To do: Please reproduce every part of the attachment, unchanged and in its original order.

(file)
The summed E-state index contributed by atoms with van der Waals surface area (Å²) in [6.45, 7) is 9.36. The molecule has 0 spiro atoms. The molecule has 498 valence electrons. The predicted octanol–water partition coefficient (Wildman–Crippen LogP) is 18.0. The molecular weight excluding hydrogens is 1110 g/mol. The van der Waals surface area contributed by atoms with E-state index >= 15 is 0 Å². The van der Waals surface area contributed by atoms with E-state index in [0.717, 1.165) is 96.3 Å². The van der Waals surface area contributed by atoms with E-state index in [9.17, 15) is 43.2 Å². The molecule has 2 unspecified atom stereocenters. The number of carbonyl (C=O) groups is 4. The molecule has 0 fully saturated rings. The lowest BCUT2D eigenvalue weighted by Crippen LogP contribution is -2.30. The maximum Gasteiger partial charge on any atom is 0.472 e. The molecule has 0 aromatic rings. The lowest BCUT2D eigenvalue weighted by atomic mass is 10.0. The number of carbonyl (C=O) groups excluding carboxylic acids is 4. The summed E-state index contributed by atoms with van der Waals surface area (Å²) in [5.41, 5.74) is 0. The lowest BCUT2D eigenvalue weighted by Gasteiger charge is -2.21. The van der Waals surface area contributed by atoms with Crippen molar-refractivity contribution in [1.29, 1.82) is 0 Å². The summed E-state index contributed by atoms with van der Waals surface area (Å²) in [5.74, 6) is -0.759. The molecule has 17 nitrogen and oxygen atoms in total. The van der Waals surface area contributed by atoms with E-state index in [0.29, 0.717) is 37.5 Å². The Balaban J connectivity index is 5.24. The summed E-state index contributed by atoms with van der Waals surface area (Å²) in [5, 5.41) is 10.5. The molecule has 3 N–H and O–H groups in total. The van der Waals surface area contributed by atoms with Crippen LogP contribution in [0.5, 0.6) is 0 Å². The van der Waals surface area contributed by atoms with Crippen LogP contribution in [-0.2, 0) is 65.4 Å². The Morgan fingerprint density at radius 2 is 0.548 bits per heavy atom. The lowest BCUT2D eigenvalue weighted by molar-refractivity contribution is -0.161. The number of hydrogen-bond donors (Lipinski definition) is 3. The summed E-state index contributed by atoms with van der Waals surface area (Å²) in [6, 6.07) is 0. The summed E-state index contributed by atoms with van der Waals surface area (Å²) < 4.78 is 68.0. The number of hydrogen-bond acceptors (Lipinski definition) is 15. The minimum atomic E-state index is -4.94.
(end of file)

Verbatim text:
The summed E-state index contributed by atoms with van der Waals surface area (Å²) in [6.45, 7) is 9.36. The molecule has 0 spiro atoms. The molecule has 498 valence electrons. The predicted octanol–water partition coefficient (Wildman–Crippen LogP) is 18.0. The molecular weight excluding hydrogens is 1110 g/mol. The van der Waals surface area contributed by atoms with E-state index >= 15 is 0 Å². The van der Waals surface area contributed by atoms with E-state index in [0.717, 1.165) is 96.3 Å². The van der Waals surface area contributed by atoms with E-state index in [9.17, 15) is 43.2 Å². The molecule has 2 unspecified atom stereocenters. The number of carbonyl (C=O) groups is 4. The molecule has 0 fully saturated rings. The lowest BCUT2D eigenvalue weighted by Crippen LogP contribution is -2.30. The maximum Gasteiger partial charge on any atom is 0.472 e. The molecule has 0 aromatic rings. The lowest BCUT2D eigenvalue weighted by atomic mass is 10.0. The number of carbonyl (C=O) groups excluding carboxylic acids is 4. The summed E-state index contributed by atoms with van der Waals surface area (Å²) in [5.41, 5.74) is 0. The lowest BCUT2D eigenvalue weighted by Gasteiger charge is -2.21. The van der Waals surface area contributed by atoms with Crippen molar-refractivity contribution in [1.29, 1.82) is 0 Å². The summed E-state index contributed by atoms with van der Waals surface area (Å²) in [5.74, 6) is -0.759. The molecule has 17 nitrogen and oxygen atoms in total. The van der Waals surface area contributed by atoms with E-state index in [0.29, 0.717) is 37.5 Å². The Balaban J connectivity index is 5.24. The summed E-state index contributed by atoms with van der Waals surface area (Å²) in [5, 5.41) is 10.5. The molecule has 3 N–H and O–H groups in total. The van der Waals surface area contributed by atoms with Crippen LogP contribution in [0.5, 0.6) is 0 Å². The van der Waals surface area contributed by atoms with Crippen LogP contribution in [-0.2, 0) is 65.4 Å². The Morgan fingerprint density at radius 2 is 0.548 bits per heavy atom. The lowest BCUT2D eigenvalue weighted by molar-refractivity contribution is -0.161. The number of hydrogen-bond donors (Lipinski definition) is 3. The summed E-state index contributed by atoms with van der Waals surface area (Å²) in [6, 6.07) is 0. The summed E-state index contributed by atoms with van der Waals surface area (Å²) < 4.78 is 68.0. The number of hydrogen-bond acceptors (Lipinski definition) is 15. The minimum atomic E-state index is -4.94.